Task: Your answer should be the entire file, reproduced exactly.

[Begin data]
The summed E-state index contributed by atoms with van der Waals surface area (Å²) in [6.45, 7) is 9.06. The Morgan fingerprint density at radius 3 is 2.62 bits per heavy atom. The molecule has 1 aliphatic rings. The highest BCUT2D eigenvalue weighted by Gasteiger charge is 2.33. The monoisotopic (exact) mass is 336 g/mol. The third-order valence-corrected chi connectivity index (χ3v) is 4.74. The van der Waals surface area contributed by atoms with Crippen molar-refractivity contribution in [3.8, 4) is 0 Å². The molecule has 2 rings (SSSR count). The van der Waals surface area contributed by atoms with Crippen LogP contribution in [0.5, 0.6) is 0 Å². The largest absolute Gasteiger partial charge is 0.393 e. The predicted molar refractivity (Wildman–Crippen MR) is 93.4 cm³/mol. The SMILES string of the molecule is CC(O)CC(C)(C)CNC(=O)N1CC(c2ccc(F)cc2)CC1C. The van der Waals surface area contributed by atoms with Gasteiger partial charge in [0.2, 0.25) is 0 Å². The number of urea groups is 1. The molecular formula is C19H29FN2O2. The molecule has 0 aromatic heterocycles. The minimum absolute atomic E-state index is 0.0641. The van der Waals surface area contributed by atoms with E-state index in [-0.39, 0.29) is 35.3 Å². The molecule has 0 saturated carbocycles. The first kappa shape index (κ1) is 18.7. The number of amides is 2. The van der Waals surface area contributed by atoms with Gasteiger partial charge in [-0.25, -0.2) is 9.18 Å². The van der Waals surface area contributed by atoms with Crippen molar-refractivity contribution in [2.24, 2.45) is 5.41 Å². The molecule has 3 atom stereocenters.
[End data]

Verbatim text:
The summed E-state index contributed by atoms with van der Waals surface area (Å²) in [6.45, 7) is 9.06. The Morgan fingerprint density at radius 3 is 2.62 bits per heavy atom. The molecule has 1 aliphatic rings. The highest BCUT2D eigenvalue weighted by Gasteiger charge is 2.33. The monoisotopic (exact) mass is 336 g/mol. The third-order valence-corrected chi connectivity index (χ3v) is 4.74. The van der Waals surface area contributed by atoms with Crippen molar-refractivity contribution in [3.8, 4) is 0 Å². The molecule has 2 rings (SSSR count). The van der Waals surface area contributed by atoms with Crippen LogP contribution in [0.5, 0.6) is 0 Å². The largest absolute Gasteiger partial charge is 0.393 e. The predicted molar refractivity (Wildman–Crippen MR) is 93.4 cm³/mol. The SMILES string of the molecule is CC(O)CC(C)(C)CNC(=O)N1CC(c2ccc(F)cc2)CC1C. The van der Waals surface area contributed by atoms with Gasteiger partial charge in [0.2, 0.25) is 0 Å². The number of urea groups is 1. The molecular formula is C19H29FN2O2. The molecule has 0 aromatic heterocycles. The minimum absolute atomic E-state index is 0.0641. The van der Waals surface area contributed by atoms with E-state index in [-0.39, 0.29) is 35.3 Å². The molecule has 0 saturated carbocycles. The first kappa shape index (κ1) is 18.7. The number of amides is 2. The van der Waals surface area contributed by atoms with Gasteiger partial charge in [-0.25, -0.2) is 9.18 Å². The van der Waals surface area contributed by atoms with Crippen molar-refractivity contribution in [2.24, 2.45) is 5.41 Å². The molecule has 3 atom stereocenters.